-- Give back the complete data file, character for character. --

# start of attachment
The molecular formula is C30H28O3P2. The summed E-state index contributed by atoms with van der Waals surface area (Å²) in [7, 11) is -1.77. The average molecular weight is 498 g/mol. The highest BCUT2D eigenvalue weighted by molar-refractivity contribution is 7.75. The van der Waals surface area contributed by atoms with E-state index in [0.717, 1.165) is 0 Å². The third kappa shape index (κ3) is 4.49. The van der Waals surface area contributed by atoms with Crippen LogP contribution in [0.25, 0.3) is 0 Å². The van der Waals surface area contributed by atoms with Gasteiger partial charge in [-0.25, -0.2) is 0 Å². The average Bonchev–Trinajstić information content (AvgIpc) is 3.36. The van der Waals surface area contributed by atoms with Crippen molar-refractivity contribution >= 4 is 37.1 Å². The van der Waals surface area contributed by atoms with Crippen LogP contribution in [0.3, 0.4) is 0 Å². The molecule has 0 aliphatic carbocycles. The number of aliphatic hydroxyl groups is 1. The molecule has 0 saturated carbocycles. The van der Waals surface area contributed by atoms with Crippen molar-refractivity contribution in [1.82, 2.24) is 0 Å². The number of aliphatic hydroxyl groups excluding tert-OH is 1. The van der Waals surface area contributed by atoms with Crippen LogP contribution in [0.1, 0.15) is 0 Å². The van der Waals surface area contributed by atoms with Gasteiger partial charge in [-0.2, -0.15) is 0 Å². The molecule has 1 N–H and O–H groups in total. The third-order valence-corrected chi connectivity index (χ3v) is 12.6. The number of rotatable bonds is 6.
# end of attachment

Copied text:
The molecular formula is C30H28O3P2. The summed E-state index contributed by atoms with van der Waals surface area (Å²) in [7, 11) is -1.77. The average molecular weight is 498 g/mol. The highest BCUT2D eigenvalue weighted by molar-refractivity contribution is 7.75. The van der Waals surface area contributed by atoms with E-state index in [0.717, 1.165) is 0 Å². The third kappa shape index (κ3) is 4.49. The van der Waals surface area contributed by atoms with Crippen LogP contribution in [0.25, 0.3) is 0 Å². The van der Waals surface area contributed by atoms with Gasteiger partial charge in [-0.25, -0.2) is 0 Å². The average Bonchev–Trinajstić information content (AvgIpc) is 3.36. The van der Waals surface area contributed by atoms with Crippen molar-refractivity contribution >= 4 is 37.1 Å². The van der Waals surface area contributed by atoms with Crippen LogP contribution in [0.3, 0.4) is 0 Å². The molecule has 0 aliphatic carbocycles. The number of aliphatic hydroxyl groups is 1. The molecule has 0 saturated carbocycles. The van der Waals surface area contributed by atoms with Crippen molar-refractivity contribution in [1.82, 2.24) is 0 Å². The number of aliphatic hydroxyl groups excluding tert-OH is 1. The van der Waals surface area contributed by atoms with Crippen LogP contribution in [0.1, 0.15) is 0 Å². The van der Waals surface area contributed by atoms with Gasteiger partial charge in [-0.2, -0.15) is 0 Å². The molecule has 1 N–H and O–H groups in total. The third-order valence-corrected chi connectivity index (χ3v) is 12.6. The number of rotatable bonds is 6.